Brainteaser Interviews Showcase Lack of Interviewer Skill, not Candidate Expertise

John Kador, who’s written a number of books about interviewing and a new one coming out, has an article about brainteaser and riddle interviews on Darwin. Kador gives pointers on how to answer the questions, and if you’re a candidate, you should read his suggestions. They will help you in the interview.

I have a problem with the belief that these questions are useful for determining anything useful about a candidate. Brainteasers discriminate for people who like word problems. Do your technical staff need to be excellent at word problems? Since there’s a lot more to work than word problems, my answer is no.

What your candidates need is the ability detect problems and access to enough techniques to solve them. When inexperienced interviewers (or inexperienced managers) use brainteasers, they expect one right answer (even when there is no right answer). Well, guess what. In almost every organization I’ve worked, we never had one right answer. We had choices to make about possible right answers, and the best people were those who managed the ambiguities of work while continuing to work towards a right answer. Even though many brainteaser questions purport to be listening for thought processes (the way interviewers listen to hypothetical question answers), my experience is that too many interviewers think the questions deserve one and only answer. What a bogus way to discriminate against candidates.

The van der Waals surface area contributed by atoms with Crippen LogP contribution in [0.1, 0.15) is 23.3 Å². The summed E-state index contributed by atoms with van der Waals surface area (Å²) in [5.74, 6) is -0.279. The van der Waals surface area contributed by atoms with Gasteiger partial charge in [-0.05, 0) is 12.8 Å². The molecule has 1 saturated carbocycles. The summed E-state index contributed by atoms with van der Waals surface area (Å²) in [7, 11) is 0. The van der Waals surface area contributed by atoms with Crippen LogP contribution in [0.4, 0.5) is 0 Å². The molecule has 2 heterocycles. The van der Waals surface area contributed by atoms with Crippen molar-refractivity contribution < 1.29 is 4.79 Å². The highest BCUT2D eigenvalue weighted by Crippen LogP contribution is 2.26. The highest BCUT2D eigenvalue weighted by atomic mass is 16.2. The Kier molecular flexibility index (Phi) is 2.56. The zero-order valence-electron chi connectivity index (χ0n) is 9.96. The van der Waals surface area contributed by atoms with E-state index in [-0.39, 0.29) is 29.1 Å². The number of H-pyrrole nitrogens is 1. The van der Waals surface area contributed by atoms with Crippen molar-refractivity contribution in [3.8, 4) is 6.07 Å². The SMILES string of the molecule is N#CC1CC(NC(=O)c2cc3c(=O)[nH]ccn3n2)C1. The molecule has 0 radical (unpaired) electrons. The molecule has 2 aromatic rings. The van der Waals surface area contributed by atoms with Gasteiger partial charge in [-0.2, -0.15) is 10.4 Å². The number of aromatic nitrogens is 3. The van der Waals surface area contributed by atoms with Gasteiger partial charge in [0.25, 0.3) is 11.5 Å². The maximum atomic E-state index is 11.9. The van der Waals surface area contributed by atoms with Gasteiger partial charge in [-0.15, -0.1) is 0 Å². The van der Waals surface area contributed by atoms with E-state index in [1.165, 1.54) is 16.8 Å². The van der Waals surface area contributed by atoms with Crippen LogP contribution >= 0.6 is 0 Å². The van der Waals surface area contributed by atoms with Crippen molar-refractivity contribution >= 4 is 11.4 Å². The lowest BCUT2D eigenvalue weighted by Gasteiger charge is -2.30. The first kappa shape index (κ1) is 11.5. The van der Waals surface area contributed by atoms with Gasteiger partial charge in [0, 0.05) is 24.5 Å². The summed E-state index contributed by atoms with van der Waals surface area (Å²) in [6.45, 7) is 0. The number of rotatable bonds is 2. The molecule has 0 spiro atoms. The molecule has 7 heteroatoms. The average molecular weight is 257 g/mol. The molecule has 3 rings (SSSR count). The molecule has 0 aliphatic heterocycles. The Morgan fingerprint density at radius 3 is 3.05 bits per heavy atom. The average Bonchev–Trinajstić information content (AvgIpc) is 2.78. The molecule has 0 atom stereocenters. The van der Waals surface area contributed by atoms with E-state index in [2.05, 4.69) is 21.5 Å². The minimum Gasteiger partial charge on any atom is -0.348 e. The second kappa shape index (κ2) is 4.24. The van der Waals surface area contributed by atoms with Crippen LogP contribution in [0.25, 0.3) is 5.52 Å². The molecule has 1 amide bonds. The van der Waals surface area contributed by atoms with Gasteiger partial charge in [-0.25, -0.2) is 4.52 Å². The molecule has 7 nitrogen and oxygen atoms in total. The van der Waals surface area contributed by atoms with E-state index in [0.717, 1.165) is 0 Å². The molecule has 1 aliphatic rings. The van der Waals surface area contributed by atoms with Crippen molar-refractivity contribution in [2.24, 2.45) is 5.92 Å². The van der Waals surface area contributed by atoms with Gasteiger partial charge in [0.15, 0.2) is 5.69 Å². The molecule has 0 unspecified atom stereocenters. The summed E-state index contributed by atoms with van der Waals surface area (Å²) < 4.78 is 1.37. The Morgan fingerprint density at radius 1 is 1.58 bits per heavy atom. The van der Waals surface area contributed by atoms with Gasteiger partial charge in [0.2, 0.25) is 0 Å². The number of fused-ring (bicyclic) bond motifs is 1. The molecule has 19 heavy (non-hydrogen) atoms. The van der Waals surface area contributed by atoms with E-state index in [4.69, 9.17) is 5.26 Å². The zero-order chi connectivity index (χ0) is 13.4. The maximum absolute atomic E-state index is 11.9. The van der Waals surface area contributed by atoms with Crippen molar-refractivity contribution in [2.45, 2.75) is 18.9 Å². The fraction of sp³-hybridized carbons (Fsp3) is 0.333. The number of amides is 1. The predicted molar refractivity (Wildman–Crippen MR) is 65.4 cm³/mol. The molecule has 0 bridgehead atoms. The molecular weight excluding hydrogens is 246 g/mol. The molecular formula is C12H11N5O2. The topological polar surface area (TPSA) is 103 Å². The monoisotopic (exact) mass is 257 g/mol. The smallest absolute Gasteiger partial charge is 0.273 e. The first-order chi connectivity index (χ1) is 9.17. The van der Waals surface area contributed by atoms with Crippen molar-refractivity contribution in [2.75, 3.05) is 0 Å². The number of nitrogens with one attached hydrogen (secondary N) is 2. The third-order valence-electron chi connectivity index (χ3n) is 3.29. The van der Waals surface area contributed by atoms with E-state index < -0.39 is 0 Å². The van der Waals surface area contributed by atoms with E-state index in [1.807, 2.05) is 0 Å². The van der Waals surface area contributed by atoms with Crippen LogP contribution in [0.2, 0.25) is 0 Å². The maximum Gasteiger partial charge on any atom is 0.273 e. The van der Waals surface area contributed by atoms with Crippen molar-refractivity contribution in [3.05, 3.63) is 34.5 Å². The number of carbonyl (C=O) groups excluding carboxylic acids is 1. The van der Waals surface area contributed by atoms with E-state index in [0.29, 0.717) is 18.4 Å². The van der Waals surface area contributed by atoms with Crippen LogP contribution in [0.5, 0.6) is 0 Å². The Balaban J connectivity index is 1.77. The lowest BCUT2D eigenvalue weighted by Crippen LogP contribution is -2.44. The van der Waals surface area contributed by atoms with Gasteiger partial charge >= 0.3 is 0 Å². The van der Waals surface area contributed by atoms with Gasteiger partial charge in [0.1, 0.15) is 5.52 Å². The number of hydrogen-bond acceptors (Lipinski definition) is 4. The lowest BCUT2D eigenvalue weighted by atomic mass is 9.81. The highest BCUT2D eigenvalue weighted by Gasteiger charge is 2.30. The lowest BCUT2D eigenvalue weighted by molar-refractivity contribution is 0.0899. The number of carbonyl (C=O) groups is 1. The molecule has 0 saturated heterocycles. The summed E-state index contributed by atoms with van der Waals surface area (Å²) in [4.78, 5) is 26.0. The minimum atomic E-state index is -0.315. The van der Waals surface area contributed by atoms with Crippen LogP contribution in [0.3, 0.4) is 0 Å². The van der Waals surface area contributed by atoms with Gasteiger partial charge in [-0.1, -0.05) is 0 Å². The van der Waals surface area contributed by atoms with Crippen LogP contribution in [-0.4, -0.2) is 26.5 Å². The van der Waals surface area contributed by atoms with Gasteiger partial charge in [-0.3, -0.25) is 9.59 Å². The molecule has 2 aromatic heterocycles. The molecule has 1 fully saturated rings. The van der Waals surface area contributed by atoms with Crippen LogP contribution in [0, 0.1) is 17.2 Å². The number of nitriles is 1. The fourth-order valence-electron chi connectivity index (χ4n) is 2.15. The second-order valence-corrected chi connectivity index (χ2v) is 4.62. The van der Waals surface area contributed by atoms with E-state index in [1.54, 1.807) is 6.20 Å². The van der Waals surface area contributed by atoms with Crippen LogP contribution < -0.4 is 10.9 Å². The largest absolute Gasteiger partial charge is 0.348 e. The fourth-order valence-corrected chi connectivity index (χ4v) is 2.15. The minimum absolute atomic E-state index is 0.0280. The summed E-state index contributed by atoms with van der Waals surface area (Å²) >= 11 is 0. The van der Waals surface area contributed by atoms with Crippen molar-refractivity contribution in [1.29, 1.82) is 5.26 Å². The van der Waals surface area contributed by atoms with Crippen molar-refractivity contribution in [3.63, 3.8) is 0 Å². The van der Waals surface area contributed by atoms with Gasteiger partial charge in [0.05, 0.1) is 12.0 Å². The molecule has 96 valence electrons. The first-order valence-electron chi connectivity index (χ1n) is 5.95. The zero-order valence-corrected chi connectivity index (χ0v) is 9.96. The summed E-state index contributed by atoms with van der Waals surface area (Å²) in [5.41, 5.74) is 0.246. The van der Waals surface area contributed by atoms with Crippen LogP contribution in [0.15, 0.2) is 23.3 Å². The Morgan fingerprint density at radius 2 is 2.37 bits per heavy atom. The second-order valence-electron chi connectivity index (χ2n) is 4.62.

If you really want to know about a candidate’s thought and problem-solving processes, ask the candidate to perform an audition. Take your product, explain a bit about a part of it, and ask a developer to design an add-on. Let the developer work for a while, and then come back and have the developer explain what he or she was thinking. What made the developer choose that design? What could go wrong with the design? If you already thought of this and rejected it, explain that to the developer. Does the developer have other options up his or her sleeve?

When you ask a candidate to audition like this, you’re asking the candidate to perform work in a close-to-real work context. An audition helps you understand how the candidate approaches solving problems.

Here are some possible audition-kinds of questions, in addition to the design question above:

Context: Workflow application. Explain the application to your candidate. Your manager says speed up the application. What do you do? Interviewers: listen for some of these techniques: elicit requirements (the whys around speeding up and how things need to work), interim deliverables, selling speed/changes to customers, and specific design issues the candidate has seen before.

Context: Transaction processing with web front end. Explain application to the candidate. How would you test this? Interviewers: listen for evaluation of risk, how to tear apart the problem, combinatorial testing to deal with proliferation of browsers.

Context: Real-time embedded control system. Explain application to the candidate. You have a problem with intermittent crashes. How do you find the problem and fix it? Interviewers, listen for: gathering all data that already exists, reading the code, inspecting the code, partitioning the code with output to gather data.

Since these are your applications, you’ll know more about what to listen for. These are real applications and real problems. Suitable candidates can answer these questions. Unsuitable candidates can’t.If you’re a hiring manager or part of an interview team to hire candidates, think about the, qualities, preferences, and skills you require in a candidate. Then create an audition, test it on yourselves to verify it’s a good audition, and then use it as part of the way you evaluate candidates.

Forget the brainteasers. They only make the interviewer and the company look stupid.

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